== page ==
Birthday parties are a very big deal at age 5 and fantastic occasions for J to mingle with his french-speaking classmates and further integrate into our community. There are geo-social advances made with every one of these opportunities. So being mature and poised, I immediately e-mailed the classmates' mother with apologies for J's sudden onset of fever. There you go, no feelings hurt, no social slight, no harm done. C2 asked how J would keep to the story. Story? what story? He can't explain himself that well in french yet, so I wasn't worried.

This morning J walked into school with a gift for the classmate who received it with pleasure. As they walked away, I overheard J say "Voici ton cadeau, Marie, ma maman a oublié ton fête d'anniversaire".

The good news is J's french is coming along beautifully.

Rain, Rain Go Away

Have I mentioned that it's been raining here? Actually, that would be an understatement. It has been raining here since February. Months ago , I kept thinking "ok, spring has to come sometime soon". But no, it has been one protracted Geneva winter warmed by maybe a few degrees.

We have had the odd glimpse of sun and then we pale, vitamin-D deprived souls raise our pasty faces to the sky and breathe a fleeting breath of sun-warmed air.

The rain-soaked fans at the Euro 2008 football tournament don't seem bothered. They still parade through downtown streets hooting and hollering, draped proudly in their nation's (damp) flags. J isn't bothered at all. In fact, rain makes for wonderful escargot collecting. 42 escargots in one afternoon is his current record.

But me? My hair is frizzy, my feet are cold and I have yet to water my outdoor plants. I have family arriving in 2 weeks for a beach vacation just south of Geneva.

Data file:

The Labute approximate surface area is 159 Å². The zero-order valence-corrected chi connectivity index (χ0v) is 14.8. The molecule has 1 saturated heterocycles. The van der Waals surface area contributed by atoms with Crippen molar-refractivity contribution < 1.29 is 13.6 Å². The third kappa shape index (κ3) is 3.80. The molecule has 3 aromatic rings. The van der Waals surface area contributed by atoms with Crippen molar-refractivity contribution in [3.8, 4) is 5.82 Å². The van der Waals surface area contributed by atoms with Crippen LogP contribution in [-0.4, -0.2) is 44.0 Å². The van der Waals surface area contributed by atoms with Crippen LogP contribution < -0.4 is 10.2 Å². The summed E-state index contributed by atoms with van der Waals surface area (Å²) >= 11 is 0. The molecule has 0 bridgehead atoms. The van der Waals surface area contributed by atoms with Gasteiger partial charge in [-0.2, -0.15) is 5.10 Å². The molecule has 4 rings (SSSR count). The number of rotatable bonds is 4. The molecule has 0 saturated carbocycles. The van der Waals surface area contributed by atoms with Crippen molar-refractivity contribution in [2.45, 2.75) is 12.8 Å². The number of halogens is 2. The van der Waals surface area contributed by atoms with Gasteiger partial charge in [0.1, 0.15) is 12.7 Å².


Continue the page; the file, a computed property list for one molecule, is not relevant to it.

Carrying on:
The forecast for tomorrow? 16 degrees and rain...sigh.

Wednesday, 11 June 2008

Where I'm At

In case you failed to notice, I have been decidedly silent for the last month or so. It started after a dear friend and the finest blogger I know started being e-stalked and some of the fun faded for those of us putting our day to day life experiences out there. I've debated taking this blog private but my intention had been for this to be an open letter to my family and friends, recounting snippets and soundbites of our European experience. So for the moment I think I will carry on, though I will remove some name and place specifics from future postings.

Then I got robbed - ugh. For the second time in two years. It seriously deflated my enthusiasm for a while. While violent crime in Europe is decidedly lower than in North America, petty crime is definitely higher!

For the last three months, my mum (and J's favorite other grown-up) had been visiting with us. It was wonderful, we toured, day-tripped, and played together. She enthusiastically and with great humour and humility stepped into our busy lives for a short time. She was a welcome fellow traveller who continues to embrace life and her family with the greatest of gusto. We are very blessed. She returned home to Canada a week ago - bummer!

J turned 5 this month and I'm not quite sure how that happened but in spite of my best efforts to keep him small, he keeps growing - double bummer!

Today, however, I got a glaring perspective reminder. I reconnected with my former boss from a long-time client school whose 18-year old son has been serving on active duty in Iraq since January. This month, I fretted over planning a 5-year old's 5th birthday party. My friend JL worried about his son reaching his 19th.

Time to find my voice again.